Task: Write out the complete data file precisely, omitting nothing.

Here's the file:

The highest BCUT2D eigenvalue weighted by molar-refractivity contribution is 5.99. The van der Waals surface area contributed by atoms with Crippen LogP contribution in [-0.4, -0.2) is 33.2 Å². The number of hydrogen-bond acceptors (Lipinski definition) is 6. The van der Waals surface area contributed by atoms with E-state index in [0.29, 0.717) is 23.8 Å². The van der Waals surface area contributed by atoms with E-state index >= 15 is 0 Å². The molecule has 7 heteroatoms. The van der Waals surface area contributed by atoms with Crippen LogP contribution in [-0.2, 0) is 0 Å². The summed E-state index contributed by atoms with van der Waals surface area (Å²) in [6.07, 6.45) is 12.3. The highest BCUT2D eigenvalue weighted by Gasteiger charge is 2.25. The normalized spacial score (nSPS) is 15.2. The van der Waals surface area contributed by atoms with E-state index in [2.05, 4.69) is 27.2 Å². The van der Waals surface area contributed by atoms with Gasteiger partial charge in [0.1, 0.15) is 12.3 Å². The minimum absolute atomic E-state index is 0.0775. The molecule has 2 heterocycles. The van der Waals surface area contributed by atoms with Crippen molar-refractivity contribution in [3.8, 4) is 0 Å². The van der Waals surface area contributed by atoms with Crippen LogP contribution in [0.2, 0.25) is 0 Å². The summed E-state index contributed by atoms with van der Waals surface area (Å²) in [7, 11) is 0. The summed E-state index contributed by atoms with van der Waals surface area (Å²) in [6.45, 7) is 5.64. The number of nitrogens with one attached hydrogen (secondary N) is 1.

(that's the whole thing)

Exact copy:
The highest BCUT2D eigenvalue weighted by molar-refractivity contribution is 5.99. The van der Waals surface area contributed by atoms with Crippen LogP contribution in [-0.4, -0.2) is 33.2 Å². The number of hydrogen-bond acceptors (Lipinski definition) is 6. The van der Waals surface area contributed by atoms with E-state index in [0.29, 0.717) is 23.8 Å². The van der Waals surface area contributed by atoms with E-state index >= 15 is 0 Å². The molecule has 7 heteroatoms. The van der Waals surface area contributed by atoms with Crippen LogP contribution in [-0.2, 0) is 0 Å². The summed E-state index contributed by atoms with van der Waals surface area (Å²) in [6.07, 6.45) is 12.3. The highest BCUT2D eigenvalue weighted by Gasteiger charge is 2.25. The normalized spacial score (nSPS) is 15.2. The van der Waals surface area contributed by atoms with E-state index in [2.05, 4.69) is 27.2 Å². The van der Waals surface area contributed by atoms with Gasteiger partial charge in [0.1, 0.15) is 12.3 Å². The minimum absolute atomic E-state index is 0.0775. The molecule has 2 heterocycles. The van der Waals surface area contributed by atoms with Crippen molar-refractivity contribution in [3.8, 4) is 0 Å². The van der Waals surface area contributed by atoms with Crippen LogP contribution in [0.2, 0.25) is 0 Å². The summed E-state index contributed by atoms with van der Waals surface area (Å²) in [7, 11) is 0. The summed E-state index contributed by atoms with van der Waals surface area (Å²) in [6.45, 7) is 5.64. The number of nitrogens with one attached hydrogen (secondary N) is 1.